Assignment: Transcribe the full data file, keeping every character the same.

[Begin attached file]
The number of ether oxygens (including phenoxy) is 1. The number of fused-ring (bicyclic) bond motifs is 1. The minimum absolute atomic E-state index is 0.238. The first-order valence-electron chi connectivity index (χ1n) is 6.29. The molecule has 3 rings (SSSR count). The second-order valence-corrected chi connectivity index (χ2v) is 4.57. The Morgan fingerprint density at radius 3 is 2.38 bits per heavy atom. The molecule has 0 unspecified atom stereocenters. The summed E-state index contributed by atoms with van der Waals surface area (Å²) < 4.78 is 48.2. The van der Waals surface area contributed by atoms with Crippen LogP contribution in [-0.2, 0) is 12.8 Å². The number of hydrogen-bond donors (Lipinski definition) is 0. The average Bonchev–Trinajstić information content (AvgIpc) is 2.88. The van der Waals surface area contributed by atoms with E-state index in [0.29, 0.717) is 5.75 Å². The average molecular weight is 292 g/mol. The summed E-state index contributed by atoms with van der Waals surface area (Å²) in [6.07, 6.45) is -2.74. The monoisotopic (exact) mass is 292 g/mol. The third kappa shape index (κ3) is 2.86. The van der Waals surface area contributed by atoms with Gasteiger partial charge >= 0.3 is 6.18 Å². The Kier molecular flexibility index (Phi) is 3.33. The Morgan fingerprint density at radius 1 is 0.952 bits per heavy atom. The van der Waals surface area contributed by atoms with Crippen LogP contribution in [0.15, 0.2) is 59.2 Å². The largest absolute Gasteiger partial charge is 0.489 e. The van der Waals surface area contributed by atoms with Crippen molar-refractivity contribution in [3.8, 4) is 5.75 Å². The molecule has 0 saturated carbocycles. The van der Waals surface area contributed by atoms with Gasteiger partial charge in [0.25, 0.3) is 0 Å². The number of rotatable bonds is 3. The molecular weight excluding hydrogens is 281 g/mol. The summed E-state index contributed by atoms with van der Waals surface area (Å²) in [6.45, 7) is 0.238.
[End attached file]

The number of ether oxygens (including phenoxy) is 1. The number of fused-ring (bicyclic) bond motifs is 1. The minimum absolute atomic E-state index is 0.238. The first-order valence-electron chi connectivity index (χ1n) is 6.29. The molecule has 3 rings (SSSR count). The second-order valence-corrected chi connectivity index (χ2v) is 4.57. The Morgan fingerprint density at radius 3 is 2.38 bits per heavy atom. The molecule has 0 unspecified atom stereocenters. The summed E-state index contributed by atoms with van der Waals surface area (Å²) < 4.78 is 48.2. The van der Waals surface area contributed by atoms with Crippen LogP contribution in [-0.2, 0) is 12.8 Å². The number of hydrogen-bond donors (Lipinski definition) is 0. The average Bonchev–Trinajstić information content (AvgIpc) is 2.88. The van der Waals surface area contributed by atoms with E-state index in [0.29, 0.717) is 5.75 Å². The average molecular weight is 292 g/mol. The summed E-state index contributed by atoms with van der Waals surface area (Å²) in [6.07, 6.45) is -2.74. The monoisotopic (exact) mass is 292 g/mol. The third kappa shape index (κ3) is 2.86. The van der Waals surface area contributed by atoms with Gasteiger partial charge >= 0.3 is 6.18 Å². The Kier molecular flexibility index (Phi) is 3.33. The Morgan fingerprint density at radius 1 is 0.952 bits per heavy atom. The van der Waals surface area contributed by atoms with Crippen LogP contribution in [0.15, 0.2) is 59.2 Å². The largest absolute Gasteiger partial charge is 0.489 e. The van der Waals surface area contributed by atoms with Crippen molar-refractivity contribution in [3.8, 4) is 5.75 Å². The molecule has 0 saturated carbocycles. The van der Waals surface area contributed by atoms with Gasteiger partial charge in [0.25, 0.3) is 0 Å². The number of rotatable bonds is 3. The molecular weight excluding hydrogens is 281 g/mol. The summed E-state index contributed by atoms with van der Waals surface area (Å²) in [6.45, 7) is 0.238.